The presiding predicament of our time is that many of us know we need to confront climate change, but there is concern that doing so will “hurt the economy.”
Especially in draconian economic times like this, you hear it over and over again, from politicians, from business people, and from common folk, too, that they’d like to be more energy efficient, less pollutive, whatever, but now is not the time make any big shifts.
Let’s allow the economy to recover, and then let’s talk about the environment.
The philosophy is we can’t disrupt our oil or coal industry in lieu of renewable energy options. We can’t put people out of work at a time when so many already are jobless.
This is dangerous, even criminal thinking, because we can’t afford to not address our environmental problems, now.
The semantic problem, as I see it, is that in articles you read, the position is always “environmentalists say” versus what “politicians or business people or common folks say.”
So it’s always environmentalists under one giant umbrella; and the naysayers nay-saying under their own niche auspices.
I say let’s even the score. Let’s give the people who believe the economy is more important than the environment a name, a label.
Let’s call them economentalists.
This is not a negative term. It’s not even a term I made up. I thought I had, but when I went to Google, where neologists like me go to see their dreams of new words die, I found it numerous times, including a 2004 article in Time about Jeffrey Sachs.
But so what. Let’s not delay the healing of the habitat with worrying about nomenclature. Let’s call the people who think first about economy, economentalists, so we have a handy label, and thus an easy dichotomy to frame.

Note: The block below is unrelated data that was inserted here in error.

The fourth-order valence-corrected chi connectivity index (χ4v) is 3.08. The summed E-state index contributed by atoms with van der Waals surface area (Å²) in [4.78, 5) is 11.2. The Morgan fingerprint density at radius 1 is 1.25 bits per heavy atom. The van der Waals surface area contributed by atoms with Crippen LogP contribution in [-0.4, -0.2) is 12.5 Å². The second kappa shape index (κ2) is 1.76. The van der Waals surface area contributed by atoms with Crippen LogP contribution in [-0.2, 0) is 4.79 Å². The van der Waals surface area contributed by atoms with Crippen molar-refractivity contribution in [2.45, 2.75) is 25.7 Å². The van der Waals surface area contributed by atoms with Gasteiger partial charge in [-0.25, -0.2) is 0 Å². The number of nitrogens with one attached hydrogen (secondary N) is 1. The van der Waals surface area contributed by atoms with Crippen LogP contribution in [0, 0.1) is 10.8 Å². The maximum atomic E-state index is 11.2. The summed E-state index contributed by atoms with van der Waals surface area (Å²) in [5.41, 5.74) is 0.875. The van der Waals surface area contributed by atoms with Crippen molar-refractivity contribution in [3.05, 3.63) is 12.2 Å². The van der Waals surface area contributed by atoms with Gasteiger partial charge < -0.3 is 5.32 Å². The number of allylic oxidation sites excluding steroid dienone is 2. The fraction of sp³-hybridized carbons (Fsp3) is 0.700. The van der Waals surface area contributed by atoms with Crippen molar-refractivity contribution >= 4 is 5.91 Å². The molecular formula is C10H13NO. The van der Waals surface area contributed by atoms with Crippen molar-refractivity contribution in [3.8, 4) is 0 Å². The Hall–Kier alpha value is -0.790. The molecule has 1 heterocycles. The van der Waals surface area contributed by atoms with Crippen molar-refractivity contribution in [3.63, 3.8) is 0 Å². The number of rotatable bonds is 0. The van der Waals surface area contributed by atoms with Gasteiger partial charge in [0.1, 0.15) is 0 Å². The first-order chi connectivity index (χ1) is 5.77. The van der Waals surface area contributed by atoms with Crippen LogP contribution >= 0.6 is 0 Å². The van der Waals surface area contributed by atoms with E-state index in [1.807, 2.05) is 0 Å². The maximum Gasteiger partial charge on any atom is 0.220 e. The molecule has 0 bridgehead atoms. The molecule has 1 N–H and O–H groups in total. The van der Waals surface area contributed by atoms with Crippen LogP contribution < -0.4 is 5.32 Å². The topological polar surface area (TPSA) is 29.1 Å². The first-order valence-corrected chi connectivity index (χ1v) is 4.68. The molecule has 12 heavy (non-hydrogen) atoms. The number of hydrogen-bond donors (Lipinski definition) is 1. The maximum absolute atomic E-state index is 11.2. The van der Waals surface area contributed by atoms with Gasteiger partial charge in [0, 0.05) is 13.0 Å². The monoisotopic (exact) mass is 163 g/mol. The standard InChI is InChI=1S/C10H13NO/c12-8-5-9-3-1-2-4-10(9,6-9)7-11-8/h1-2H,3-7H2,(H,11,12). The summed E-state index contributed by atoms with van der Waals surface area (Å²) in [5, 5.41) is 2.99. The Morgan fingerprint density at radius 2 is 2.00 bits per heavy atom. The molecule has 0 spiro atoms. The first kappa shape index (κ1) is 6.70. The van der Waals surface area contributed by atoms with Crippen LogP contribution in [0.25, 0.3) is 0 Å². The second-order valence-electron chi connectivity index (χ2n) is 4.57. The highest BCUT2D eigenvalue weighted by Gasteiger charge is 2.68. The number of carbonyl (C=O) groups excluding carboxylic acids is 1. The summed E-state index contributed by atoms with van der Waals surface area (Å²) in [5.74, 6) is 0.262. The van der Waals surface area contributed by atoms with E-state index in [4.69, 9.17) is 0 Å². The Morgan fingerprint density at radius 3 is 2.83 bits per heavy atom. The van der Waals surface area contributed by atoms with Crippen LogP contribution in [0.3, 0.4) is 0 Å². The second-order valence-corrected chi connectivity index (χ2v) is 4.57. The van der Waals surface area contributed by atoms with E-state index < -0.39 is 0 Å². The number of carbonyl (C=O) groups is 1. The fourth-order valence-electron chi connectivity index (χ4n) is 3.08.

This was played out recently with Obama and solar panels. I wrote a ringside seat column a couple of weeks ago about his refusal to go forward with placing solar panels on the White House, and now the president has to decided to do so after all.
Score one for the environmentalists. So what if the economentalists cry out.
The belief system that all-growth-is-good is a flawed belief system. Look where it’s gotten us: on the fucking cusp of eco-collapse.
We here in profligate America are only doing what we’ve been taught over the past few generations: consume, discard, consume, discard, without thinking about the consequences.
We need to find more mindful ways grow, even discover creative ways to shrink, to find our proper size, given the finite resources we have available. We can re-learn our consumption behavior, and get on the side of nature, which is everyone’s side, after all, no matter what you call yourself.
Jim Poyser watches it all fall apart on www.apocadocs.com.